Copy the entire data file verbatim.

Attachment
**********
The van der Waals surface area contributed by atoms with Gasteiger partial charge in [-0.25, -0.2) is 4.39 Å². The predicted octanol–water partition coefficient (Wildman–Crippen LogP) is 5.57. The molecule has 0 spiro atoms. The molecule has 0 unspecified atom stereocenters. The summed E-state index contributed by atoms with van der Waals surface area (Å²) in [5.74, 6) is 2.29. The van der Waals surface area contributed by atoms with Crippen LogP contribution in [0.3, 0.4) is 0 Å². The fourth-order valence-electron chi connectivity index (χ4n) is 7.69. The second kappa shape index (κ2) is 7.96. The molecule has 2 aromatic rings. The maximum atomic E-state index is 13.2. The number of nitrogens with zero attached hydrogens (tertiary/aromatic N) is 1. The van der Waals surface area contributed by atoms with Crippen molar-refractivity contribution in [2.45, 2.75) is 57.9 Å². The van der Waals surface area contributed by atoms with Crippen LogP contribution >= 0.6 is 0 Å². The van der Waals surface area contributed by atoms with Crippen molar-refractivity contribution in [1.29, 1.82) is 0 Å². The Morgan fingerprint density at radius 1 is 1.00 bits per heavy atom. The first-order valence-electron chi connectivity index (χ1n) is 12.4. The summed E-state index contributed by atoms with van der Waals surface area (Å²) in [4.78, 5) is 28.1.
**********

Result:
The van der Waals surface area contributed by atoms with Gasteiger partial charge in [-0.25, -0.2) is 4.39 Å². The predicted octanol–water partition coefficient (Wildman–Crippen LogP) is 5.57. The molecule has 0 spiro atoms. The molecule has 0 unspecified atom stereocenters. The summed E-state index contributed by atoms with van der Waals surface area (Å²) in [5.74, 6) is 2.29. The van der Waals surface area contributed by atoms with Crippen LogP contribution in [0.3, 0.4) is 0 Å². The fourth-order valence-electron chi connectivity index (χ4n) is 7.69. The second kappa shape index (κ2) is 7.96. The molecule has 2 aromatic rings. The maximum atomic E-state index is 13.2. The number of nitrogens with zero attached hydrogens (tertiary/aromatic N) is 1. The van der Waals surface area contributed by atoms with Crippen molar-refractivity contribution in [2.45, 2.75) is 57.9 Å². The van der Waals surface area contributed by atoms with Crippen LogP contribution >= 0.6 is 0 Å². The van der Waals surface area contributed by atoms with Crippen molar-refractivity contribution in [1.29, 1.82) is 0 Å². The Morgan fingerprint density at radius 1 is 1.00 bits per heavy atom. The first-order valence-electron chi connectivity index (χ1n) is 12.4. The summed E-state index contributed by atoms with van der Waals surface area (Å²) in [4.78, 5) is 28.1.